• Why do you find it hard to give or get feedback?

  • What is the most useful or important thing you have learned about handling feedback?


Asking the Right Questions

  • Thoughtful questions elicit better information.

  • Try asking ...

    • Direct questions to gather facts: who?, what?, why?, when?, where? . . .

    • Open-ended questions to help people express goals, values, qualifications and feelings.

      • Hint: Open-ended questions cannot be answered

        with a yes or no.


Open-ended – what?, how? questions

What do you want to do?

How did you arrive at . . . ?

What do you think might happen if . . . ?

What would that look like to you . . . ?

What concerns you

about . . . ?

What were you hoping for?

Good Questions for Coaches

  • Broadening Questions

  • What do you see?

  • Do you see . . . ?

  • Say more about that . . . ?

  • What happened when . . . ?

  • Could you tell me more about . . . ?

  • Explaining questions

  • What makes that upsetting?

  • How did you decideto . . . ?


Clarifying questions

Can you give me examples of . . . ?

What does . . . look like to you?

What exactly do you mean?

When you say . . . what were you referring to?

Good Questions for Coaches

  • Exploring questions

  • What did you think when . . . ?

  • What concerns you about that?

  • What were you expecting?


Generational Differences in Motivators

  • Motivators tend to be generation based.

  • What do we know about motivating the different generations?


Where the Generations Clash:Motivation

WhoWant

VeteransSatisfaction of job well done

BoomersMoney, Title, Corner office

Generation XFreedom, Security

NexusWork that has meaning for them

Source: When Generations Collide, Lancaster and Stillman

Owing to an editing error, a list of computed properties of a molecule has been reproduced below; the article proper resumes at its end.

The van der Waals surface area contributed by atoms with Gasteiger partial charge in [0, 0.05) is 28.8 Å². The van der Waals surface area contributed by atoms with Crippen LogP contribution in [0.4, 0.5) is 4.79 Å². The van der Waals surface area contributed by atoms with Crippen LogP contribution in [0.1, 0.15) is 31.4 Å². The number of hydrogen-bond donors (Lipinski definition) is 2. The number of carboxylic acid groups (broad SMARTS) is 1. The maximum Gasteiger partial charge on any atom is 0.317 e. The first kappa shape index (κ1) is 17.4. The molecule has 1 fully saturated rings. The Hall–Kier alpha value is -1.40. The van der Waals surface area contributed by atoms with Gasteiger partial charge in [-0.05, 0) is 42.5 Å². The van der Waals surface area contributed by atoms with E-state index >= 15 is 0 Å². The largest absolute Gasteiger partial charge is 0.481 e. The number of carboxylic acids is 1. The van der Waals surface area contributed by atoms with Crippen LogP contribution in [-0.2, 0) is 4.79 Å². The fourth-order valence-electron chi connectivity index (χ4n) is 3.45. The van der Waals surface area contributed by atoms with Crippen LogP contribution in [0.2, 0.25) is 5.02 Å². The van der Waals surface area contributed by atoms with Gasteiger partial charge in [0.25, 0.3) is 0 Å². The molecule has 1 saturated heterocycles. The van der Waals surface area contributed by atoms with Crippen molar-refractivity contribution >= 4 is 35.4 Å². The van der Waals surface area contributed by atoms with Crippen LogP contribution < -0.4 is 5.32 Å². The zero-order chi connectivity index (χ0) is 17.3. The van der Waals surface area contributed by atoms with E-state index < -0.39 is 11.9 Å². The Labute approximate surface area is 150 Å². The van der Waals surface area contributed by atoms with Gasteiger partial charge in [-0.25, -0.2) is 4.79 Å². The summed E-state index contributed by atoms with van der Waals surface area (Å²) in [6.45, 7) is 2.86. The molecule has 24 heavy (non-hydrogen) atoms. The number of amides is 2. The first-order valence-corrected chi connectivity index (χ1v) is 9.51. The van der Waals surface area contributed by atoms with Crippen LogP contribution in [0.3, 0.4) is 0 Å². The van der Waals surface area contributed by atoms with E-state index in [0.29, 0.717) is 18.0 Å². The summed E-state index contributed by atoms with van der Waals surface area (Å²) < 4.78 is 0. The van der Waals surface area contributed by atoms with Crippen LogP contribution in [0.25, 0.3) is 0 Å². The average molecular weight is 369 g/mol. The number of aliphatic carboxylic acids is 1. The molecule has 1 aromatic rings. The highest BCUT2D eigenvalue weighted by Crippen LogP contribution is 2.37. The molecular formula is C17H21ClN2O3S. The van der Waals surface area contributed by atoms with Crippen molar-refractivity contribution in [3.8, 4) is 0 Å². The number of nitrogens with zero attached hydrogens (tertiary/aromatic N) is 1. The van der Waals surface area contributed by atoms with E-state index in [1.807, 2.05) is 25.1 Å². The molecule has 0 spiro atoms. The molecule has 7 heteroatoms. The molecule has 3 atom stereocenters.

To understand adults, examine their childhoods (when they were ten):

  • Shared significant experiences

  • Parenting styles

  • Key messages

  • Cultural norms and behaviours

  • Trends and fads

  • Social values, structures

  • Roles and responsibilities


Nexus/Boomers in Context

BOOMER

  • In person preferred

  • Process as well as product

  • The personal is private

  • You can control your future

  • Work comes first

  • Money speaks

  • Managed by team leader

  • Focused

  • Clarity of message is critical

  • Options shrinking

NEXUS

  • Remote and wireless

  • Instant everything

  • The personal is public

  • Nothing is certain but uncertainty

  • Life is for living

  • Time is money/currency

  • Self - Managed

  • Multi-tasking in multi- channel

  • Multi-message, multi-media world

  • Possibilities opening up


EmployeeCharacteristics

NEXUS

  • Global travelers, mobile

  • Looking for fast feedback, recognition and rewards

  • Want balance as they define it

  • Satisfaction is key

  • Multi-taskers extraordinaire

  • Continuous change energizes

  • Compensation public

BOOMERS

  • Global travelers, mobile

  • Feedback if necessary

  • Balance if possible

  • Success is key

  • Multi-task if required

  • Continuous change exhausts

  • Compensation very private


Communicating Across Generations

NEXUS

  • Encouragement

    • Everyone teaches

    • Share practices and information; not rules

  • Engagement

    • Inspire them to identify problems and solve them

  • Challenge & Choice

    • Expose them to possibilities

    • Give choices

      Source : Rainmaker Thinking, Tulgan

BOOMER

  • Encouragement

    • Leaders Lead

    • Clear rules and consequences

  • Engagement

    • Inspire them to follow directions

  • Challenge & Choice

    • Offer options

    • Give direction


Motivational Coaching


Push Coaching


Warning Signals Coaches Use


New Ideas for Coaches


How I Will Put This Learning into Practice

  • New learning needs practice.

  • How will you use the learning today in your work every day?